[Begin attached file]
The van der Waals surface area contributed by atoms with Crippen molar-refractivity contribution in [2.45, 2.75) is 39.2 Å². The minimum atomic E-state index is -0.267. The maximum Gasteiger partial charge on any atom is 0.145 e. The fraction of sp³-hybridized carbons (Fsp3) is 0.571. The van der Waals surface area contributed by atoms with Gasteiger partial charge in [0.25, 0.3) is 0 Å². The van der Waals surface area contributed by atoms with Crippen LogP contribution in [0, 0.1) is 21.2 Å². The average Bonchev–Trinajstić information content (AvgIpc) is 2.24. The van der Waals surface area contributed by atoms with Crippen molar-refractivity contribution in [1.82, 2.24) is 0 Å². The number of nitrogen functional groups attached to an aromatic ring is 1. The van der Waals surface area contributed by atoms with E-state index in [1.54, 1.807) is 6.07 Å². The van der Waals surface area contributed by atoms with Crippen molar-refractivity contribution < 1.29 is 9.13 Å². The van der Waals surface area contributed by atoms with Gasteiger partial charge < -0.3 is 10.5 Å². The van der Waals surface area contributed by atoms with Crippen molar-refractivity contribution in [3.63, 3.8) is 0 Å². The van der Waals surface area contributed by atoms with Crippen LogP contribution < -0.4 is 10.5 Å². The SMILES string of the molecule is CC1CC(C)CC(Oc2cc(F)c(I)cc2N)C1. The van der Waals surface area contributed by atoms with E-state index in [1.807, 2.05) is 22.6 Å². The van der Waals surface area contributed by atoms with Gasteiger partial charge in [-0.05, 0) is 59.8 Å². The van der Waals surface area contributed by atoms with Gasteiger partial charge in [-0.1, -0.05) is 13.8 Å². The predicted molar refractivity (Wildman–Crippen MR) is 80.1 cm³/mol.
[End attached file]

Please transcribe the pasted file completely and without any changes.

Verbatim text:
The van der Waals surface area contributed by atoms with Crippen molar-refractivity contribution in [2.45, 2.75) is 39.2 Å². The minimum atomic E-state index is -0.267. The maximum Gasteiger partial charge on any atom is 0.145 e. The fraction of sp³-hybridized carbons (Fsp3) is 0.571. The van der Waals surface area contributed by atoms with Gasteiger partial charge in [0.25, 0.3) is 0 Å². The van der Waals surface area contributed by atoms with Crippen LogP contribution in [0, 0.1) is 21.2 Å². The average Bonchev–Trinajstić information content (AvgIpc) is 2.24. The van der Waals surface area contributed by atoms with Crippen molar-refractivity contribution in [1.82, 2.24) is 0 Å². The number of nitrogen functional groups attached to an aromatic ring is 1. The van der Waals surface area contributed by atoms with E-state index in [1.54, 1.807) is 6.07 Å². The van der Waals surface area contributed by atoms with Crippen molar-refractivity contribution < 1.29 is 9.13 Å². The van der Waals surface area contributed by atoms with Gasteiger partial charge < -0.3 is 10.5 Å². The van der Waals surface area contributed by atoms with Crippen molar-refractivity contribution in [3.63, 3.8) is 0 Å². The van der Waals surface area contributed by atoms with Crippen LogP contribution < -0.4 is 10.5 Å². The SMILES string of the molecule is CC1CC(C)CC(Oc2cc(F)c(I)cc2N)C1. The van der Waals surface area contributed by atoms with E-state index in [1.807, 2.05) is 22.6 Å². The van der Waals surface area contributed by atoms with Gasteiger partial charge in [-0.05, 0) is 59.8 Å². The van der Waals surface area contributed by atoms with Gasteiger partial charge in [-0.1, -0.05) is 13.8 Å². The predicted molar refractivity (Wildman–Crippen MR) is 80.1 cm³/mol.